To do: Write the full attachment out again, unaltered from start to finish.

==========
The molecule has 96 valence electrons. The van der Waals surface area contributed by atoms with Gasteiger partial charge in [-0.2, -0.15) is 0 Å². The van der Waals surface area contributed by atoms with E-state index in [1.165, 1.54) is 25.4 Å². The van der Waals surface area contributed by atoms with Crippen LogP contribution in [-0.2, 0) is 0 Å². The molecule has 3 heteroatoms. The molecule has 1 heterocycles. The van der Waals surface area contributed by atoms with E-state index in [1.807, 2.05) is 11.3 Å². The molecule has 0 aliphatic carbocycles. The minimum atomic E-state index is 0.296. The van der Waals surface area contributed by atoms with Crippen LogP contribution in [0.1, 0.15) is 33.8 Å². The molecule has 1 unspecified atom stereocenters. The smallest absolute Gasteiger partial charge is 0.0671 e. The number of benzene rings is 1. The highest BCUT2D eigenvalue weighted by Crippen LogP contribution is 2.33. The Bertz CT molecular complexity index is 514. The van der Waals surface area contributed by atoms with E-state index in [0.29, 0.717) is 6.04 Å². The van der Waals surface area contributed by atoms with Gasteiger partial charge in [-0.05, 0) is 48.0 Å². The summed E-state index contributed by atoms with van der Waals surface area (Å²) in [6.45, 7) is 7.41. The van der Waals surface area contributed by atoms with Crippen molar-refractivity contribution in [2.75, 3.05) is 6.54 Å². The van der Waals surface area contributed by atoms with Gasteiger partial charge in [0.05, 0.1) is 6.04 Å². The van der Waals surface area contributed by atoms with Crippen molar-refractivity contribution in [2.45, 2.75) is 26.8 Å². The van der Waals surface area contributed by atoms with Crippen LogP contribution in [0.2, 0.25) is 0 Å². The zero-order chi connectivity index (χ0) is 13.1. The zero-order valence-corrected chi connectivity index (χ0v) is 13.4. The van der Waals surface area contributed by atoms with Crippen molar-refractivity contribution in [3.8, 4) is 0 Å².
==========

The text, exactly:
The molecule has 96 valence electrons. The van der Waals surface area contributed by atoms with Gasteiger partial charge in [-0.2, -0.15) is 0 Å². The van der Waals surface area contributed by atoms with E-state index in [1.165, 1.54) is 25.4 Å². The van der Waals surface area contributed by atoms with Crippen LogP contribution in [-0.2, 0) is 0 Å². The molecule has 3 heteroatoms. The molecule has 1 heterocycles. The van der Waals surface area contributed by atoms with E-state index in [1.807, 2.05) is 11.3 Å². The molecule has 0 aliphatic carbocycles. The minimum atomic E-state index is 0.296. The van der Waals surface area contributed by atoms with Crippen LogP contribution in [0.1, 0.15) is 33.8 Å². The molecule has 1 unspecified atom stereocenters. The smallest absolute Gasteiger partial charge is 0.0671 e. The number of benzene rings is 1. The highest BCUT2D eigenvalue weighted by Crippen LogP contribution is 2.33. The Bertz CT molecular complexity index is 514. The van der Waals surface area contributed by atoms with E-state index in [0.29, 0.717) is 6.04 Å². The van der Waals surface area contributed by atoms with Gasteiger partial charge in [-0.05, 0) is 48.0 Å². The summed E-state index contributed by atoms with van der Waals surface area (Å²) in [6.45, 7) is 7.41. The van der Waals surface area contributed by atoms with Crippen molar-refractivity contribution in [2.75, 3.05) is 6.54 Å². The van der Waals surface area contributed by atoms with Gasteiger partial charge in [0.05, 0.1) is 6.04 Å². The van der Waals surface area contributed by atoms with Crippen molar-refractivity contribution in [2.45, 2.75) is 26.8 Å². The van der Waals surface area contributed by atoms with Crippen LogP contribution in [0.2, 0.25) is 0 Å². The zero-order chi connectivity index (χ0) is 13.1. The zero-order valence-corrected chi connectivity index (χ0v) is 13.4. The van der Waals surface area contributed by atoms with Crippen molar-refractivity contribution in [3.8, 4) is 0 Å².